26 January 2009

What Mr. Lammy *Still* Does Not Get

Surpising - but good - news if true:

Internet service providers will not be forced to disconnect users who repeatedly flout the law by illegally sharing music and video files, The Times has learnt.

Andy Burnham, the Culture Secretary, said last year that the Government had “serious legislative intent” to compel internet companies to cut off customers who ignore warnings not to pirate material.

However, in an interview with The Times, David Lammy, the Intellectual Property Minister, said that the Government had ruled out legislating to force ISPs to disconnect such users.

The reasoning is notable:

Speaking ahead of the publication of a report on the future of Britain's digital industries, Mr Lammy said that there were very complex legal issues wrapped up in enforced disconnection. He added: “I'm not sure it's actually going to be possible.”

Spot on. I hope this also means that the UK will be voting against any attempts to bring this in at a European level.

Given this understanding, I was disappointed with the following from Mr Lammy:

Mr Lammy, who has begun a big consultation entitled Developing a Copyright Agenda for the 21st Century, said that there was a big difference between organised counterfeiting gangs and “younger people not quite buying into the system”. He said: “We can't have a system where we're talking about arresting teenagers in their bedrooms. People can rent a room in an hotel and leave with a bar of soap - there's a big difference between leaving with a bar of soap and leaving with the television.”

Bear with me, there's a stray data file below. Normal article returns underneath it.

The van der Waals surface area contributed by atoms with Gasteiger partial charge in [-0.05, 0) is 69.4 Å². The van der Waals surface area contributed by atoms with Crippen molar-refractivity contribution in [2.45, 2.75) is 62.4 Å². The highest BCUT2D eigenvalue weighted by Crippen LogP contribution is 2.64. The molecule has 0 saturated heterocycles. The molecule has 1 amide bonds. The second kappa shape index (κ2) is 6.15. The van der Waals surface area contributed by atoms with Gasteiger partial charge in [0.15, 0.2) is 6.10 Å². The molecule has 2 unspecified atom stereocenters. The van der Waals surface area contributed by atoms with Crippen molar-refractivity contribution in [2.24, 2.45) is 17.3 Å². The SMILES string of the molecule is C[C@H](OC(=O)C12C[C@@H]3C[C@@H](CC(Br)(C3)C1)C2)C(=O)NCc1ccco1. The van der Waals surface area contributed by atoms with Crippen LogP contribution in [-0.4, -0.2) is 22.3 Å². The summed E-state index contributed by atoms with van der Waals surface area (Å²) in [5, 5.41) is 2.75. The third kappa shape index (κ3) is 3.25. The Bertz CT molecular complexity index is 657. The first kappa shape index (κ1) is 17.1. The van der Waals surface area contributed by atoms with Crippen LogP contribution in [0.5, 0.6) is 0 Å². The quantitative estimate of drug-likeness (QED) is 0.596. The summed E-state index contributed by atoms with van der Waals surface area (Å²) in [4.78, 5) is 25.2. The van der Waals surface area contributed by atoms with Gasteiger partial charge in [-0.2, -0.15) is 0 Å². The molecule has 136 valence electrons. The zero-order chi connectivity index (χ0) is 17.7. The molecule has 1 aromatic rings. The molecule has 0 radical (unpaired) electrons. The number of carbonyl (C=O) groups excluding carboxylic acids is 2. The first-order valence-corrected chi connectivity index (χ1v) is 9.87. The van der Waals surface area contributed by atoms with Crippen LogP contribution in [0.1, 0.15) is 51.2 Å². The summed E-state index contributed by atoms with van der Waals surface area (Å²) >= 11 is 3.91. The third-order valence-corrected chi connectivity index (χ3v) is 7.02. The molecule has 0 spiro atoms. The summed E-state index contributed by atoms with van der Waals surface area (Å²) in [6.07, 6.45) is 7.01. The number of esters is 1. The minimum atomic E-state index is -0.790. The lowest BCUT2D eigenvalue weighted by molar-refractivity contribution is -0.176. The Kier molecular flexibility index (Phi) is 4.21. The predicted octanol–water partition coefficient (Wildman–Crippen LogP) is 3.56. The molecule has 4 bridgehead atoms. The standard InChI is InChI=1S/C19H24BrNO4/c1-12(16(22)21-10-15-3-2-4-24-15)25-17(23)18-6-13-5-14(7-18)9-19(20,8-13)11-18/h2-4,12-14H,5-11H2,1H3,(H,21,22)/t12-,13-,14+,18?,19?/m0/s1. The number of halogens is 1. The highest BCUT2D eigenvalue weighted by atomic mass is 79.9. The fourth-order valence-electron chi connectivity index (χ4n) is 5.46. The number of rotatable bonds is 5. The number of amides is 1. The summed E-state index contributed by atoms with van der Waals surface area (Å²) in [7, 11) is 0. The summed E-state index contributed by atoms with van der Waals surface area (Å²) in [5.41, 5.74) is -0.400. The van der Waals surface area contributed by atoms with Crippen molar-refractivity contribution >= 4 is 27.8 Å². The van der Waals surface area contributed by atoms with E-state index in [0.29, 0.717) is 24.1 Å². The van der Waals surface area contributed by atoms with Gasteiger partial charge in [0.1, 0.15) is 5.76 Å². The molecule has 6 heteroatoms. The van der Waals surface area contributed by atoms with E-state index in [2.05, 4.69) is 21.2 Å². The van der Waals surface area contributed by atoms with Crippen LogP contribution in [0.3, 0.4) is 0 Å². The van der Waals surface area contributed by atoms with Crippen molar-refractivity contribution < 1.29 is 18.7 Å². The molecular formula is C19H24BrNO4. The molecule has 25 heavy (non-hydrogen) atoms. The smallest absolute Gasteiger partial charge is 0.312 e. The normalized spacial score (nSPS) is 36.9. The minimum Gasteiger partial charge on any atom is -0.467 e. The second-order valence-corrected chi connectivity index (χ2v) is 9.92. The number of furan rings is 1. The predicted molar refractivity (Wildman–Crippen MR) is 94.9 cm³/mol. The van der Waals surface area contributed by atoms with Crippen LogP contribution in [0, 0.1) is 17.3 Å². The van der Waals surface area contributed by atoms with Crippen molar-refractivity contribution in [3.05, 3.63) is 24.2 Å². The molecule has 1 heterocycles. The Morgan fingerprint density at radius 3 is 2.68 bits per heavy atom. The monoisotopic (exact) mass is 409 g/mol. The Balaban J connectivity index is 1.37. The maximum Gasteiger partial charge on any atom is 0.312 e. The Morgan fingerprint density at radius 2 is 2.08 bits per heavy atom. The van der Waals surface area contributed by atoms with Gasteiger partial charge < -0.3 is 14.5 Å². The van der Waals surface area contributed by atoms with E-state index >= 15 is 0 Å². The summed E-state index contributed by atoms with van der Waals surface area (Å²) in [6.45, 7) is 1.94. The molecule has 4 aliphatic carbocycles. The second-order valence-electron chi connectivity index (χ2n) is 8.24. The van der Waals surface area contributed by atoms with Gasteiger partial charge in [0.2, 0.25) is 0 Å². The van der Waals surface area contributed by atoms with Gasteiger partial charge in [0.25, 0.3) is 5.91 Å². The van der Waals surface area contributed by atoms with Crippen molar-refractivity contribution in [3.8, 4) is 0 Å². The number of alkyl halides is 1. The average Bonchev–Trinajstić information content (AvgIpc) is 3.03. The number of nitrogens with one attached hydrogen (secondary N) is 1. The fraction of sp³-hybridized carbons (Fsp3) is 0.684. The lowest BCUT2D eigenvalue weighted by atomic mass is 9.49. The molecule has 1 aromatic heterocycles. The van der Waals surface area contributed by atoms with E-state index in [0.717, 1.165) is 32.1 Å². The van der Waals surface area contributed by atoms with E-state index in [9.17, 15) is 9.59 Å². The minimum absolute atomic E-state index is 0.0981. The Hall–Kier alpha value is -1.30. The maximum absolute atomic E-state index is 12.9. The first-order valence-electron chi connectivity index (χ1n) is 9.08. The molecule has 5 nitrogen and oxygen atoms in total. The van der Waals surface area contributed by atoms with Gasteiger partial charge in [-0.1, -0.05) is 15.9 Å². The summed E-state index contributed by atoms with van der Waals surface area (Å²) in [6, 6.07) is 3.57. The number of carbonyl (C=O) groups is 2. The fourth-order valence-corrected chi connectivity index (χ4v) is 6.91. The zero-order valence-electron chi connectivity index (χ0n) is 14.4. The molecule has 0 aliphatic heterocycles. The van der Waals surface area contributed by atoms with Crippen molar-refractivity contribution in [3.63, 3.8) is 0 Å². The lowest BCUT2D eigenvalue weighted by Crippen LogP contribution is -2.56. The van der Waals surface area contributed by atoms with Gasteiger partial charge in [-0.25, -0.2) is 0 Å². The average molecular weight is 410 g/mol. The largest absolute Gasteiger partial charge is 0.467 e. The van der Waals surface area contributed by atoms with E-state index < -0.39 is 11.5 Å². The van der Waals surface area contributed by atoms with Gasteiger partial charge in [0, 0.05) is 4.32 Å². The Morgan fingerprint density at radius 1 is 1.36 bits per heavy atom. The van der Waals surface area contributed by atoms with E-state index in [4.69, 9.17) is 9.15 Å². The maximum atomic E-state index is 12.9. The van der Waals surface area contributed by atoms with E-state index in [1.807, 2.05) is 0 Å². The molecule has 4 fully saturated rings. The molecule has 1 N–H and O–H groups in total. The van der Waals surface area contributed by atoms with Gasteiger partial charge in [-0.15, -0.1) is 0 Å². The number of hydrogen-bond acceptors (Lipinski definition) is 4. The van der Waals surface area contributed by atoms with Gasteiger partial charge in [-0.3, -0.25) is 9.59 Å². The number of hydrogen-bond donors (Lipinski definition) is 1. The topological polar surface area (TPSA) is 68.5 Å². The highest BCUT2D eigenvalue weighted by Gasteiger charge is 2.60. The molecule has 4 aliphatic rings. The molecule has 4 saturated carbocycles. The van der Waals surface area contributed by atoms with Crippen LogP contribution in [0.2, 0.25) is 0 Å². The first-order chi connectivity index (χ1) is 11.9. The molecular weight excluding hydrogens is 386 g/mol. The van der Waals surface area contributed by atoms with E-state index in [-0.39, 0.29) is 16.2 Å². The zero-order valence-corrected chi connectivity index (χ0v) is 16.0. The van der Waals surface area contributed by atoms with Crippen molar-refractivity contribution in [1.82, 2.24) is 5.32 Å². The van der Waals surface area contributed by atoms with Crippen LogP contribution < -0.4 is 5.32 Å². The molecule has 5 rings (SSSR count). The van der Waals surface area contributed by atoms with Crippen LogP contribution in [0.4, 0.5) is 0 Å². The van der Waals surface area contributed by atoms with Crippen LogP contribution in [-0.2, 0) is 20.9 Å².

I quite agree about the difference (and support legal action against criminal counterfeiting gangs), but it's got nothing to do with bars of soap. This metaphor perpetuates the erroneous idea that infringing on copyright is simply stealing - albeit stealing bars of soap. It is not only legally totally different, it is conceptually totally different in the case of digital files, as in the present situation.

If I steal a bar of soap from a hotel (heaven forfend), the hotel no longer has the soap; it incurs a real loss from something being taken away. If I make a digital copy of a file, nobody loses that file; nothing has been "taken".

The correct - and important - question is whether the copyright holder loses at at any point. That comes down to the simple arithmetic of whether people making unauthorised copies of music increase or decrease the number of copies that are later sold.

The evidence seems to be the former - the idea being that unauthorised copies function as marketing for the "real" thing. This means that the music industry should actually encourage such copies, since ultimately they will reap the benefits - just as the Monty Python crew have done:

when Monty Python launched their channel in November, not only did their YouTube videos shoot to the top of the most viewed lists, but their DVDs also quickly climbed to No. 2 on Amazon's Movies & TV bestsellers list, with increased sales of 23,000 per cent.

As has been said before, the greatest loss to artists comes not from unauthorised copying, but from not reaching as much of your potential audience as possible, as easily as possible.

It's great to see Mr Lammy taking a reasonable line here, but it would be even better if he understood the profound difference between analogue and digital, and between rivalrous and non-rivalrous goods, that lies at the heart of this whole discussion.

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